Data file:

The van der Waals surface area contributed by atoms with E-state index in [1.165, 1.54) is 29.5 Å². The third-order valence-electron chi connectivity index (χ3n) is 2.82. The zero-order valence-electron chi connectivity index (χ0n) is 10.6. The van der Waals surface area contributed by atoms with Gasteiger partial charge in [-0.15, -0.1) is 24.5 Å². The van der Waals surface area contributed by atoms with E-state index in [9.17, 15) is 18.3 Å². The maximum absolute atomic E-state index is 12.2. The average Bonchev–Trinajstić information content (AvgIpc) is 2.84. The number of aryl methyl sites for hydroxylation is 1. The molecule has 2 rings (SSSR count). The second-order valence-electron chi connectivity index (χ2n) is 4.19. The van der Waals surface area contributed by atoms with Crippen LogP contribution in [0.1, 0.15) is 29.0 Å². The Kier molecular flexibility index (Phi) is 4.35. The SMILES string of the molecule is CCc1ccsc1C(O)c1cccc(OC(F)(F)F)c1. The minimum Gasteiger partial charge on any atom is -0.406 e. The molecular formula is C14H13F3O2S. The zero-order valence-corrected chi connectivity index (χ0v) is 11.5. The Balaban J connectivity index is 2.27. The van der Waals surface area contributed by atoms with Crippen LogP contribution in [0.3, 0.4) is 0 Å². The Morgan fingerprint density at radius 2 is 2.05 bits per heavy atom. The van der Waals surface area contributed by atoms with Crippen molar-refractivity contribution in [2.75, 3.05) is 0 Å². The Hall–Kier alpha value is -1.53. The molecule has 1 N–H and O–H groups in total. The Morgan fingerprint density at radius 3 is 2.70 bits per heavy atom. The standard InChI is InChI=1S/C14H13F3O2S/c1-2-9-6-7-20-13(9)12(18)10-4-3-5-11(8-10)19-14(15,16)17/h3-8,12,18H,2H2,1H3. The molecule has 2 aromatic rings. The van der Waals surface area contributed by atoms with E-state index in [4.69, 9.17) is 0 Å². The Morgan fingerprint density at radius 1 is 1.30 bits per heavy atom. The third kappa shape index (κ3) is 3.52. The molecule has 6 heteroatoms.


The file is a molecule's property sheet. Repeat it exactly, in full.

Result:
The van der Waals surface area contributed by atoms with E-state index in [1.165, 1.54) is 29.5 Å². The third-order valence-electron chi connectivity index (χ3n) is 2.82. The zero-order valence-electron chi connectivity index (χ0n) is 10.6. The van der Waals surface area contributed by atoms with Gasteiger partial charge in [-0.15, -0.1) is 24.5 Å². The van der Waals surface area contributed by atoms with E-state index in [9.17, 15) is 18.3 Å². The maximum absolute atomic E-state index is 12.2. The average Bonchev–Trinajstić information content (AvgIpc) is 2.84. The number of aryl methyl sites for hydroxylation is 1. The molecule has 2 rings (SSSR count). The second-order valence-electron chi connectivity index (χ2n) is 4.19. The van der Waals surface area contributed by atoms with Crippen LogP contribution in [0.1, 0.15) is 29.0 Å². The Kier molecular flexibility index (Phi) is 4.35. The SMILES string of the molecule is CCc1ccsc1C(O)c1cccc(OC(F)(F)F)c1. The minimum Gasteiger partial charge on any atom is -0.406 e. The molecular formula is C14H13F3O2S. The zero-order valence-corrected chi connectivity index (χ0v) is 11.5. The Balaban J connectivity index is 2.27. The van der Waals surface area contributed by atoms with Crippen LogP contribution in [0.3, 0.4) is 0 Å². The Morgan fingerprint density at radius 2 is 2.05 bits per heavy atom. The van der Waals surface area contributed by atoms with Crippen molar-refractivity contribution in [2.75, 3.05) is 0 Å². The Hall–Kier alpha value is -1.53. The molecule has 1 N–H and O–H groups in total. The Morgan fingerprint density at radius 3 is 2.70 bits per heavy atom. The standard InChI is InChI=1S/C14H13F3O2S/c1-2-9-6-7-20-13(9)12(18)10-4-3-5-11(8-10)19-14(15,16)17/h3-8,12,18H,2H2,1H3. The molecule has 2 aromatic rings. The van der Waals surface area contributed by atoms with E-state index in [4.69, 9.17) is 0 Å². The Morgan fingerprint density at radius 1 is 1.30 bits per heavy atom. The third kappa shape index (κ3) is 3.52. The molecule has 6 heteroatoms.